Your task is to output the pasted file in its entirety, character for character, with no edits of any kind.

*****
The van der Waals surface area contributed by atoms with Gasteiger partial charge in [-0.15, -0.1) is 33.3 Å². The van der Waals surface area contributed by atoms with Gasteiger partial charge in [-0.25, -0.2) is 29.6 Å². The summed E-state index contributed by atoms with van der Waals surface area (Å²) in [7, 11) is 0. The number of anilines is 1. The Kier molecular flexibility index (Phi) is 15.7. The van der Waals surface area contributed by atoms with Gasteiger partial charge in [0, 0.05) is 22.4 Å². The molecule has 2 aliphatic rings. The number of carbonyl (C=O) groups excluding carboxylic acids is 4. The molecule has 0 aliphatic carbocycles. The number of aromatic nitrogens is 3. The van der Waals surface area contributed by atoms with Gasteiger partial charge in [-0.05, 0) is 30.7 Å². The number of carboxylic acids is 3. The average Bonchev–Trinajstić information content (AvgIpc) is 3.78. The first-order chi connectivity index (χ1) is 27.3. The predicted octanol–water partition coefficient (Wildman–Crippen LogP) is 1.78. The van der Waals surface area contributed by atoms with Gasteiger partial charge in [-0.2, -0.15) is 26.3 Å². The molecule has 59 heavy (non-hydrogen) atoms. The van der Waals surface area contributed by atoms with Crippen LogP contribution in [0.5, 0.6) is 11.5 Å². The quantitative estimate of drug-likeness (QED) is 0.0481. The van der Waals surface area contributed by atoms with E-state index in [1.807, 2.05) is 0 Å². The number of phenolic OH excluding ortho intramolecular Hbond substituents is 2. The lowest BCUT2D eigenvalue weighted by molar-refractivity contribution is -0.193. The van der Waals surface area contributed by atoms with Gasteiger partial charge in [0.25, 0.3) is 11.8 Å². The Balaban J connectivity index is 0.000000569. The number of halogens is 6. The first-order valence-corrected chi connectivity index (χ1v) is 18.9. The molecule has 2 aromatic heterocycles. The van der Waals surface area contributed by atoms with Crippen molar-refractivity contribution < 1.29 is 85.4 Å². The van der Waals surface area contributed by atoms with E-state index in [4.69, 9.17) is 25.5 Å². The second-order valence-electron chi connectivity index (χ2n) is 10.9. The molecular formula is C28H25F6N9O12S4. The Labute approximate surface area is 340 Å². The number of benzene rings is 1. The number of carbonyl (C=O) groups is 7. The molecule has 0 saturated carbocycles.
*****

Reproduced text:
The van der Waals surface area contributed by atoms with Gasteiger partial charge in [-0.15, -0.1) is 33.3 Å². The van der Waals surface area contributed by atoms with Gasteiger partial charge in [-0.25, -0.2) is 29.6 Å². The summed E-state index contributed by atoms with van der Waals surface area (Å²) in [7, 11) is 0. The number of anilines is 1. The Kier molecular flexibility index (Phi) is 15.7. The van der Waals surface area contributed by atoms with Gasteiger partial charge in [0, 0.05) is 22.4 Å². The molecule has 2 aliphatic rings. The number of carbonyl (C=O) groups excluding carboxylic acids is 4. The molecule has 0 aliphatic carbocycles. The number of aromatic nitrogens is 3. The van der Waals surface area contributed by atoms with Gasteiger partial charge in [-0.05, 0) is 30.7 Å². The number of carboxylic acids is 3. The average Bonchev–Trinajstić information content (AvgIpc) is 3.78. The first-order chi connectivity index (χ1) is 27.3. The predicted octanol–water partition coefficient (Wildman–Crippen LogP) is 1.78. The van der Waals surface area contributed by atoms with Gasteiger partial charge in [-0.2, -0.15) is 26.3 Å². The molecule has 59 heavy (non-hydrogen) atoms. The van der Waals surface area contributed by atoms with Crippen LogP contribution in [0.5, 0.6) is 11.5 Å². The quantitative estimate of drug-likeness (QED) is 0.0481. The van der Waals surface area contributed by atoms with E-state index in [1.807, 2.05) is 0 Å². The number of phenolic OH excluding ortho intramolecular Hbond substituents is 2. The lowest BCUT2D eigenvalue weighted by molar-refractivity contribution is -0.193. The van der Waals surface area contributed by atoms with Gasteiger partial charge in [0.25, 0.3) is 11.8 Å². The Balaban J connectivity index is 0.000000569. The number of halogens is 6. The first-order valence-corrected chi connectivity index (χ1v) is 18.9. The molecule has 2 aromatic heterocycles. The van der Waals surface area contributed by atoms with Crippen molar-refractivity contribution < 1.29 is 85.4 Å². The van der Waals surface area contributed by atoms with E-state index in [4.69, 9.17) is 25.5 Å². The second-order valence-electron chi connectivity index (χ2n) is 10.9. The molecular formula is C28H25F6N9O12S4. The Labute approximate surface area is 340 Å². The number of benzene rings is 1. The number of carbonyl (C=O) groups is 7. The molecule has 0 saturated carbocycles.